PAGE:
'Rectify' Star Abigail Spencer on Season 2, and Returning to 'Mad Men'
"Mad Men" Episode 309
Sundance Channel's "Rectify," the haunting six-episode drama about a man who's released from prison after spending nearly 20 years locked up for a crime he may not have committed, was initially conceived for a limited-series run. But before even half of those episodes had aired, Sundance Channel execs ordered a second season, which is great news for viewers left wondering what became of newly freed Daniel Holden (Aden Young), his fiercely supportive sister Amantha (Abigail Spencer), and the rest of his family.
Spencer, previously best known for her role as one of Don Draper's (many) loves on "Mad Men," has already received a Critics' Choice Television Award nomination for her role on the series, and her name is being mentioned on many lists as a potential Emmy nominee for "Rectify." Spencer talked to Yahoo! TV about what attracted her to the series, her character's unusual name, the possibility of returning to Don Draper's world, and her acting hero, with whom she's co-starring in an upcoming movie.
What drew you to the role, first of all?
Well, it was a really interesting circumstance with how the script came into my life. I actually overheard another actor talking about the piece, and he was trying to get in on it. I was like, "What is it about?" And there was something about how he was describing it. … It stuck with me, and I called my agent, and said, "What's 'Rectify?'" I was, like, "It's the best script of the year. Send it over right now."
I read the first five pages and by page five, I had to just go back to the title page. Who is Ray McKinnon? Were we separated at birth? Why have we not met before? I could just hear the way Amantha talked, the way she walked, [her] sense of humor. It stuck with me, and I just had to play her. It was like a deep passion overtook me. That was kind of what got me, the writing and Ray McKinnon. I really responded to his storytelling and his point of view.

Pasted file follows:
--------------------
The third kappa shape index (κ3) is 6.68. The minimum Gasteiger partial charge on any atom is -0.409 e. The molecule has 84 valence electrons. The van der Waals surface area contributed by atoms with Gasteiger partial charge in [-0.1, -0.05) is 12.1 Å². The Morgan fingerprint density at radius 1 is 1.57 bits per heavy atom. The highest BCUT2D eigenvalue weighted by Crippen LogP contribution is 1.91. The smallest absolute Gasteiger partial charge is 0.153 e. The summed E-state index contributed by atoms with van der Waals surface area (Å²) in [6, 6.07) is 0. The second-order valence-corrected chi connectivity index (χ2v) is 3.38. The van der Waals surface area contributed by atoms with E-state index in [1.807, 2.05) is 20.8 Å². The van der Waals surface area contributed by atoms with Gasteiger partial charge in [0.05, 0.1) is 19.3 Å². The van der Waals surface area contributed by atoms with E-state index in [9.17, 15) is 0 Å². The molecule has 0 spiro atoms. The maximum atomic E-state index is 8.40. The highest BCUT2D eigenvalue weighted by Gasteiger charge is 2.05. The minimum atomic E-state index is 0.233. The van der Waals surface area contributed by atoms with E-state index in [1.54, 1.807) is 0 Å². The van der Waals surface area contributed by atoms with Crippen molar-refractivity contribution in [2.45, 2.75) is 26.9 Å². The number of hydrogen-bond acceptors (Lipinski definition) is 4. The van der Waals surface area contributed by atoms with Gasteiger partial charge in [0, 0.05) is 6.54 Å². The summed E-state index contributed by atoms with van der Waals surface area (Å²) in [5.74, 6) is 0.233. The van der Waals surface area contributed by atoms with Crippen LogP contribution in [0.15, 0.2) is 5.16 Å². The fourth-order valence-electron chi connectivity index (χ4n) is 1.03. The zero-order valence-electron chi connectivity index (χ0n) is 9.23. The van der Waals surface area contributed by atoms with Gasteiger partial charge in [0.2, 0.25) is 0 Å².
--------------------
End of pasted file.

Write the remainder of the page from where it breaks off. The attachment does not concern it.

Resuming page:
There are a lot of ways you could describe Amantha, but above all, she is the person you would most want on your side in any tough situation.
Luke Kirby, who plays Jon Stern, called her "the warrior" — "Amantha the warrior." I love that. I'm really inspired because it's overwhelming to play, to be someone who is so dogged and unrelenting, with her fervor and her support. I look up to her in that way. It's just unabashed. It's clear. You do want someone like that on your side, but I think the circumstance and part of the drama of the show is, what if that person that you are doing all that for doesn't want it anymore? It's a bit crushing, and that's what I thought was so heartbreaking about Amantha. She really has to find her own identity. Even though she's strong and powerful and very self-assured, she's totally vulnerable in the same breath.
The other thing that is sad about the character is that she is so powerful and confident and smart and outspoken, you think about how, if she had been able to channel all of that into her own life, she'd be running the world right now.
It's interesting because some of the backstory is that she's been living in Atlanta, living near the prison, and just working at an electrical company, a gas and electric company, doing a desk job so she can devote all of her energy into [her brother]. It's like, "Oh, now, what if she had gone to college?" What if she had really pursued her own endeavors? That's what's so interesting, and what I'm so excited about for Season 2, that we get to explore those what if"s or what are those hopes and dreams that haven't been realized? What will her life really look like now, and what will her relationship with Jon Stern and her brother be like now? I'm really interested in seeing Amantha try to deal with her own life.